According to Womenable, a for-profit social enterprise that supports women’s enterprise creation and growth, the number of women-owned businesses has grown by a whopping 45% between 2007 and 2016. In 2016, there were over 11 million women-owned businesses in the US, and these businesses employed 9 million people, resulting in over $1.6 trillion in revenues. While these numbers are incredibly impressive, women-owned businesses still only represent approximately 35% of small businesses in the US. We would like to see the number of women-owned businesses increase in 2018.
In the past few years, the US has seen a steady increase of women embracing entrepreneurship; however, many women face plenty of challenges and obstacles. We have heard one of the biggest hurdles women have, is finding financing. It can be incredibly difficult to know all of the financing options available, especially the programs and lenders that are exclusively dedicated to helping women-owned businesses.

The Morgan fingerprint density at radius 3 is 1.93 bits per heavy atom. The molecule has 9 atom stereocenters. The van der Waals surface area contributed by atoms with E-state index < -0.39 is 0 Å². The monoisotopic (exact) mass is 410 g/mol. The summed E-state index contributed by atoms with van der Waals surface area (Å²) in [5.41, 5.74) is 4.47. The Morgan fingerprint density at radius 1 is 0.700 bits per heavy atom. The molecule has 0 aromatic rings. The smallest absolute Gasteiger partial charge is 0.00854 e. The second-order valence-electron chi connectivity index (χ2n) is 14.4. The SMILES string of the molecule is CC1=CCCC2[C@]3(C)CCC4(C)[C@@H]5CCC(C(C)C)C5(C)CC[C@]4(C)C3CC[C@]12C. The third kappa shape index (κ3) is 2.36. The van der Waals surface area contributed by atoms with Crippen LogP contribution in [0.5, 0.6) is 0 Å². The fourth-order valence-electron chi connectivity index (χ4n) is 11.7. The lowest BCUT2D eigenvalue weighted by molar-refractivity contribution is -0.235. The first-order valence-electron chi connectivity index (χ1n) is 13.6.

To encourage the continued growth of women-owned businesses, we have combed the Internet and compiled a list of some of the best financing options and resources available today.
1. Traditional Bank
Many banks have special programs for women-owned businesses. They generally offer flexible underwriting and competitive interest rates; however, traditional banks usually have strict criteria to qualify. To seek out better lending options from a traditional bank—or any lender—we suggest you consider becoming certified by the Women’s Business Enterprise National Council or the National Women Business Owners Corporation. Both of these certifications are attractive to lenders and may grant you access to additional funding and/or government programs.
2. Apply Online